Local group compiles country’s top greenhouse gas polluters

Posted  June 19, 2013 07:40 AM

By Doug Struck
Globe Correspondent

Want to know who’s killing the planet? A research group at the University of Massachusetts Amherst has pulled together a nifty list called “The Greenhouse 100” of the top climate polluters in the country.

No surprise: the list is dominated by major power companies, primarily those that create electricity from burning coal and other fossil fuels. What is intriguing is the massive amounts of greenhouse gases they produce. The top three power companies alone produce more than five percent of all of the greenhouse gases emitted in the country.

Thumbnail image for brayton.jpg“It was pretty striking. It means if you could do something about their emissions, you could make a significant dent in the problem,” said James K. Boyce, an economics professor and director of the environment program at thePolitical Economy Research Institute at UM Amherst.

The list also underscores a strategic reality: to reduce the runaway growth in greenhouse gases, which already promises to wreak major changes on our planet, we must make a major industrial transformation to switch off electric plants that burn fossil fuel. Changing consumer behavior by conservation or efficiency will not do the trick.

“If you don’t address the power plants, you are really missing the elephant in the room,” Boyce said in a telephone interview.

Boyce’s group tapped into information collected by the Environmental Protection Agency on greenhouse gas pollution by each major emitting facility in 2011. Then the group traced the ownership of the facilities, and added up the collective greenhouse gas responsibility of each corporate owner.

So the number one climate change polluter, according to the study, is American Electric Power, which has 36 facilities—most of them power stations—in nine Midwest and Southwest states. Duke Energy is second on the list, and Southern Company is third.

The federal government, largely owing to its size, is fourth on the list. Included in the government’s major polluting facilities is Hanscom Air Base near Bedford. Because only 11 percent of Massachusetts Power comes from coal-burning plants – most electricity is from natural gas, with help from nuclear power and Quebec hydropower– the state has relatively few facilities on the list.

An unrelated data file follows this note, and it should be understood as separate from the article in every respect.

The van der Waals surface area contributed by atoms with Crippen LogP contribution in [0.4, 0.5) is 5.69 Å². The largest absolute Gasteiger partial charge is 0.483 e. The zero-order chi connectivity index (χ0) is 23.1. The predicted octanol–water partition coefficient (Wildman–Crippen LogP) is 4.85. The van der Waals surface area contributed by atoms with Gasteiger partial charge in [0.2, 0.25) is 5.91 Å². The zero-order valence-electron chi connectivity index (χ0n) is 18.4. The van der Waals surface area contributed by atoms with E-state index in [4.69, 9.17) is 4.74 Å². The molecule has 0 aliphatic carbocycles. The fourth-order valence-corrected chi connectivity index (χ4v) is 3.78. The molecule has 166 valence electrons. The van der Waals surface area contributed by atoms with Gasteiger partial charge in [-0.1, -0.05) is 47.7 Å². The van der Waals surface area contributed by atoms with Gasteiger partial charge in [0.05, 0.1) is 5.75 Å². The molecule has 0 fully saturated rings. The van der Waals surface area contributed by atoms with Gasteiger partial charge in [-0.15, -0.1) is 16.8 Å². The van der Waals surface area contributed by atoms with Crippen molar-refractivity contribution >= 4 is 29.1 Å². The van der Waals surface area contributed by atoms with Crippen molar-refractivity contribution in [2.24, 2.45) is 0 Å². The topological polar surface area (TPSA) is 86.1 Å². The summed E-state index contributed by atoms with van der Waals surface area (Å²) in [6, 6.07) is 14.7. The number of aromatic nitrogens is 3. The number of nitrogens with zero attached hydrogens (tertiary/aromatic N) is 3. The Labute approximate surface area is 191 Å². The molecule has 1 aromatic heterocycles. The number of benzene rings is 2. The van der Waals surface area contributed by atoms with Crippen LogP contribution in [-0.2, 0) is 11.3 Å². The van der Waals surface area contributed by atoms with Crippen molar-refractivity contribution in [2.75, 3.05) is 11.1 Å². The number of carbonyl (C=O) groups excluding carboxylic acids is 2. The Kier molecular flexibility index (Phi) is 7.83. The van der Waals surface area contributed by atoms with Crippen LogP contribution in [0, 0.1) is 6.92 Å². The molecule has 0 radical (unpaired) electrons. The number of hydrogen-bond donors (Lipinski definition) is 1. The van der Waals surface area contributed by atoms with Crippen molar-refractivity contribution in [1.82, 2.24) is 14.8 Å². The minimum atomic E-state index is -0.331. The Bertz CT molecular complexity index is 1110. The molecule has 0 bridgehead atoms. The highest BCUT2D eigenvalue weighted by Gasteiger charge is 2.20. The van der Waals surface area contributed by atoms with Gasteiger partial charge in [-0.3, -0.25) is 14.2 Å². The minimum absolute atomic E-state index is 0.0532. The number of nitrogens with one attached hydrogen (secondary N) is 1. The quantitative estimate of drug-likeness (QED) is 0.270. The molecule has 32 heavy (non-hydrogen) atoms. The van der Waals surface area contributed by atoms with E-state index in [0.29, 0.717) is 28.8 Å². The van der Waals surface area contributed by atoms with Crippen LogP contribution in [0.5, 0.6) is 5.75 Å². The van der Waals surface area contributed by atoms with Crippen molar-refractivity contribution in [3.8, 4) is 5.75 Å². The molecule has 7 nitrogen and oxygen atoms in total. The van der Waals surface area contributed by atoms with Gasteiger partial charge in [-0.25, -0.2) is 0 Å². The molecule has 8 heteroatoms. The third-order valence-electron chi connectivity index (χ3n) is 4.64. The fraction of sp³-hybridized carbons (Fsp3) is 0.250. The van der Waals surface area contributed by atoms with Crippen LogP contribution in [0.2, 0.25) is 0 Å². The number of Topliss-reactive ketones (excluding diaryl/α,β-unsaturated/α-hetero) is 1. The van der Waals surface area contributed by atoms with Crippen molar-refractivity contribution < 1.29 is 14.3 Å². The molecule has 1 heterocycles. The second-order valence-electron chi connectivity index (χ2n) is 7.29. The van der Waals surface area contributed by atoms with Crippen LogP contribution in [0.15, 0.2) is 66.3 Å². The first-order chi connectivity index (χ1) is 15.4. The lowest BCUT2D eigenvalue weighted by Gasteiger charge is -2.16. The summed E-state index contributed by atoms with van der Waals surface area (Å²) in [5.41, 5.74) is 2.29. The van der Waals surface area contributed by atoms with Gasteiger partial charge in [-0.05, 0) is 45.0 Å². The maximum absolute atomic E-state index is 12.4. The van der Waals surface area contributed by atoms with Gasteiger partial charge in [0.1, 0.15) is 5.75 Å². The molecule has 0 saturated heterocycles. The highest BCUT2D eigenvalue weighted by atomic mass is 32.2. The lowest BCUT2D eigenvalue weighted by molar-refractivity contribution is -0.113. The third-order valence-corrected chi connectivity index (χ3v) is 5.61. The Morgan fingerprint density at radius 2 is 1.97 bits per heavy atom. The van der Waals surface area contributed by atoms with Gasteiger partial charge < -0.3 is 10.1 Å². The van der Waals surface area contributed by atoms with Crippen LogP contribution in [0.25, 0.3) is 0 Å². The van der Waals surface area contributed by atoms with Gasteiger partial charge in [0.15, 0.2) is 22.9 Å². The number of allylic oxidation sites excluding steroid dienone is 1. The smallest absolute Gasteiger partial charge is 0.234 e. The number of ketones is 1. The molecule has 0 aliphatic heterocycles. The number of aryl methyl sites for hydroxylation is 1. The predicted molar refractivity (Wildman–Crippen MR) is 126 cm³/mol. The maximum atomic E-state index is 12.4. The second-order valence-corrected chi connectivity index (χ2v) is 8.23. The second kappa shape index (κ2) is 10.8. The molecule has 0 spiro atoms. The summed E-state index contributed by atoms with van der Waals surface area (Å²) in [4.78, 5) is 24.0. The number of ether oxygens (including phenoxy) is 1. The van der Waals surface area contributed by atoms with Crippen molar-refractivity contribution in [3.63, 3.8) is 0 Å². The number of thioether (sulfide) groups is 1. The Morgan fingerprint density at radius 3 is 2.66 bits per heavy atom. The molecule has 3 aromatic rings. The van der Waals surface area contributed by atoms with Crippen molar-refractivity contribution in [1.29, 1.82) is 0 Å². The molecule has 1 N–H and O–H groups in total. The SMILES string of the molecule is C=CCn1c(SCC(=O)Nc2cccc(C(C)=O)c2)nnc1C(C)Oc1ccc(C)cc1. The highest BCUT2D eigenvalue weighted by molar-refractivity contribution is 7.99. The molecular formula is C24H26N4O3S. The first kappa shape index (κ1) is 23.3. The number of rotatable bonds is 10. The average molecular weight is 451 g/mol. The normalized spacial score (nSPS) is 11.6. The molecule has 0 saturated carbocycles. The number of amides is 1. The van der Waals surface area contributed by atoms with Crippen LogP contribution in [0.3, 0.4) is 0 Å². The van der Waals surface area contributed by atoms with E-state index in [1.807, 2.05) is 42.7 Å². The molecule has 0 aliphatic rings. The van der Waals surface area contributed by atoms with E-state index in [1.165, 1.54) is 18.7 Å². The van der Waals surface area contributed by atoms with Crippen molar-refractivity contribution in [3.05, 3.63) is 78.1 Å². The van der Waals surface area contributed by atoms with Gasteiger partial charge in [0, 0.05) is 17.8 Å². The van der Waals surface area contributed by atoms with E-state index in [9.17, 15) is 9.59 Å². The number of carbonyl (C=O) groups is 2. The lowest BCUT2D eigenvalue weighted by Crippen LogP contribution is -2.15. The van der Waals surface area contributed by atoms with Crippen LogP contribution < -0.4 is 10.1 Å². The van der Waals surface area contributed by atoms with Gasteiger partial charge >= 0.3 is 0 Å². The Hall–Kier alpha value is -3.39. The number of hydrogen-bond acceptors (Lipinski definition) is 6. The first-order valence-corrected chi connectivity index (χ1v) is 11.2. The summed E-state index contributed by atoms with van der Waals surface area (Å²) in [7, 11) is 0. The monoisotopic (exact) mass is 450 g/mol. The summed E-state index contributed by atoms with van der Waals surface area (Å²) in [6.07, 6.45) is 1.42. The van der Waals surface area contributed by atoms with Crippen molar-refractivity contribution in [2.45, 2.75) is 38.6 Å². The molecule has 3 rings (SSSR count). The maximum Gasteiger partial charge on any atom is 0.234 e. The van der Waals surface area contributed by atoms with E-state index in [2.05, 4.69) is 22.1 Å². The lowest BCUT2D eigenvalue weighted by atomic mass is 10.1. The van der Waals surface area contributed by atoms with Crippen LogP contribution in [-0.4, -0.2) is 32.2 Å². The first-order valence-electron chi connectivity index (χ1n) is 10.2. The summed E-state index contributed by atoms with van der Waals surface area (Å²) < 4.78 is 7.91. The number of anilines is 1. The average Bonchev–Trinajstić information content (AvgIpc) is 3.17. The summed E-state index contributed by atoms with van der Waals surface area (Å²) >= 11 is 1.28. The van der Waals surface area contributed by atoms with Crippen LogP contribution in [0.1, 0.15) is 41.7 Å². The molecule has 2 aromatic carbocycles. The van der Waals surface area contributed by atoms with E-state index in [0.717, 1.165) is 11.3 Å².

“Compared to places like Ohio, Pennsylvania, West Virginia, Georgia… Massachusetts is a relatively clean state. Certainly we do better than most,” said Boyce. That is of limited consolation: the particulates emitted by coal plants affect the local population, but greenhouse gases contribute to a global problem.

Boyce said the research institute decided to compile the list to try to make useful the mountain of data collected by the EPA, most of which is tucked away on inaccessible databases that are of little help to the public.

“We thought that in terms of the debate over responsibility for greenhouse gas emissions and climate change, it’s important for the public to have a clear sense of who were the main actors, what are the main sources of emissions,” he said. “This can be useful for socially responsible investment community, for regulators, for consumers.”

Massachusetts facilities on the list are Brayton Point and Salem Harbor coal power plants owned by Dominion Resources; oil and natural gas plants in Cambridge and Sandwich owned by Genon Energy; oil and natural gas plants in Medway, Charlestown and Weymouth owned by Exelon Corp.; five landfills or waste disposal plants owned by Waste Management Inc.; small plants in Milford, Bellingham, Blackstone, Everett, and Holyoke owned by IPR-GDF Suez North America; and five landfills owned by Republic Services Inc.


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Doug Struck has been a journalist for 35 years. He was a national roving reporter, foreign bureau chief, war correspondent and an environmental reporter for The Washington Post and The Baltimore Sun. He has reported from six continents and 50 states. He is now senior journalist in residence at Emerson College in Boston, where he teaches and continues to report on environmental issues.

He earned a master's degree in Environmental Sustainability in 2015 from Harvard Extension School.

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